The MiLB.com online store releases Hometown Collection gear today featuring three long-gone franchises, which gives us the perfect excuse to partake in one of our favorite pastimes: sifting through Minor League history to dig into the details about bygone teams. Those inclined to do a little vintage-oriented shopping may do so here, but anybody interested in learning the stories behind the latest entries to the Hometown Collection is already in the right place.
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The Roswell Rockets are most noteworthy, of course, for having been the team on which Joe Bauman set a professional baseball record with 72 home runs in 1954. Check out our 65th anniversary story of that accomplishment. The Rockets were an unaffiliated Class D team in the Longhorn League from 1949-50 and moved up to Class C with the rest of that circuit in 1951, continuing to play through 1956. In their final season, they were part of the Class B Southwestern League, which operated in '56 and -- without a Roswell team -- in '57. Since 2011, Roswell has hosted an independent team called the Invaders, who play at a park called Joe Bauman Stadium.
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The first Key West Conchs team harkens back to the days when Jimmy Buffett was in short pants and the southernmost city in the continental United States was best known for Harry Truman, Ernest Hemingway and Tennessee Williams. In 1952, the Florida International League -- so named because it featured a team in Havana, Cuba -- welcomed the Conchs into the fold during its seventh season. The Class B Conchs were a midseason replacement for the Fort Lauderdale Braves, a team in such a sorry state that the league took it over and relocated it. The original Conchs couldn't rebound from the Braves' miserable start to the year and finished 40-111. Nap Reyes, who was a collegiate star in Cuba a decade prior, played for the New York Giants in the mid-'40s and went on to manage in the Minors and be inducted to the Cuban Baseball Hall of Fame and the Carribean Baseball Hall of Fame, spent part of the '52 season with the Conchs. The next year, the club moved back to Fort Lauderdale.
But that was just the beginning of the Conchs name. The Florida State League brought Key West into the loop with a team called the Sun Caps in 1971, and that organization picked up the old moniker for the next season and continued as the Conchs through 1974. In their first two campaigns, the FSL's Conchs were the only unaffiliated team on the circuit, and it showed in the results. The '72 Conchs finished dead last in the league, at 55-76. The next year, they were 64-78, finishing only ahead of the Pampano Beach Mets in the FSL Southern Division. Those clubs did feature hurlers Mike Barlow and Bob Lacey, who combined to pitch in over 400 big league games over the next decade, but it was the '74 Conchs -- a Cubs affiliate -- who brought Hall of Fame talent to Key West. Chicago sent a 21-year-old right-hander named Bruce Sutter to the FSL, and he posted a 1.33 ERA over 18 games -- one start -- with the Conchs. Fifty strikeouts in 40 innings got Sutter promoted out of Key West to Double-A Midland of the Texas League. The next year, the team was called the Key West Cubs, closing the book on the Minor League Conchs. Key West High School -- which produced Khalil Greene and, throwing it back a bit, Orioles great Boog Powell -- still plays as the Conchs, as it reportedly has since 1906.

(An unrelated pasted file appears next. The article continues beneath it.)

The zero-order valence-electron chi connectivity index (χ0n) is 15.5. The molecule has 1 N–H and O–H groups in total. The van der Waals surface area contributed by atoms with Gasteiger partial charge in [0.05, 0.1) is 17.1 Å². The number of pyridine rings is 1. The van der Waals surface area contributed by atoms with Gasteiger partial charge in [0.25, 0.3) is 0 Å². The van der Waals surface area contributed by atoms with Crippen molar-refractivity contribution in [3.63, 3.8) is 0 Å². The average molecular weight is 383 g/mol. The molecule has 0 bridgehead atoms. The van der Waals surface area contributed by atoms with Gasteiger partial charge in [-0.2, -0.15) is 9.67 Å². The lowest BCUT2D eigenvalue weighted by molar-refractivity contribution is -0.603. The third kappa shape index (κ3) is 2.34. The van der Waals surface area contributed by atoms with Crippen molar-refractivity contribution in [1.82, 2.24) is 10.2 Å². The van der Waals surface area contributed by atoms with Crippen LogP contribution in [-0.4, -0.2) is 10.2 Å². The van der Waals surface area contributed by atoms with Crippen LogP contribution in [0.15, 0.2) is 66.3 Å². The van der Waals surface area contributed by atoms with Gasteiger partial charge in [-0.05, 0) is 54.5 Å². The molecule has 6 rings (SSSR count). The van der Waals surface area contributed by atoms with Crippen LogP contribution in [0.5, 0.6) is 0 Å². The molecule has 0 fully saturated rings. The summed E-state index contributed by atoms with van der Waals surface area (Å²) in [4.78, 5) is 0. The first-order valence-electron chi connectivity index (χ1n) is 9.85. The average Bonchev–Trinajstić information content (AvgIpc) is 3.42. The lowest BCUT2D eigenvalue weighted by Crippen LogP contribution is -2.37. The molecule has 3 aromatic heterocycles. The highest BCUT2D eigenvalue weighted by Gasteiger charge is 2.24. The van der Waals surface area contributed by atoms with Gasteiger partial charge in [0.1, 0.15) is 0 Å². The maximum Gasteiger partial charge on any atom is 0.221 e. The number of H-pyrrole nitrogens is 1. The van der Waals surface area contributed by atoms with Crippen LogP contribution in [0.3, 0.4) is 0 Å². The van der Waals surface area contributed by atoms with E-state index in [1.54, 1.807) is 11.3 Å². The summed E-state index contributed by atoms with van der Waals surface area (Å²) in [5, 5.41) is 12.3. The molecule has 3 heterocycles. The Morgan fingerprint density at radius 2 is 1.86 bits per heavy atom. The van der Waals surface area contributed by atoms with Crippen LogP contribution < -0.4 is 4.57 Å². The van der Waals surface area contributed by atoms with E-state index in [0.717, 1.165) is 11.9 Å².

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The Phoenix Firebirds competed in the Triple-A Pacific Coast League continuously for 12 years beginning in 1986 and met with success in their inaugural season. Born out of the PCL's Phoenix Giants (1958-59, 1966-85) and managed by former big league All-Star and Rookie of the Year (and future big league manager) Jim Lefebvre, the '86 Firebirds boasted San Francisco prospects and soon-to-be big leaguers Will Clark, Terry Mulholland and Luis Quinones. They went 81-61 to finish second in the league.
Although the Firebirds wouldn't reach the playoffs again until '96, the teams of the years between featured the likes of Matt Williams, Ivan De Jesus, Bob Melvin, Ron Davis, Bob Brenly, Rod Beck, Dave Burba, Bud Black, Dave Martinez, Bill Mueller and many others who made an impact on the big league level. Ron Wotus helmed the club into the postseason in '96 and '97, winning PCL Manager of the Year honors in the latter year. The 1998 season brought the birth of the Arizona Diamondbacks, which pushed the Firebirds franchise to Fresno, California, home of the current Grizzlies.
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A coincidence: 14-year big leaguer Mike Krukow played for both the Key West Conchs and the Phoenix Firebirds. He went 5-10 with a 3.18 ERA over 24 games with the '74 Conchs, and in '88 -- his penultimate Major League season -- made a rehab start for the Firebirds, throwing five nearly perfect innings (he hit a batter). Who's to say Krukow wouldn't have pitched for the Rockets, too, had they been around long enough?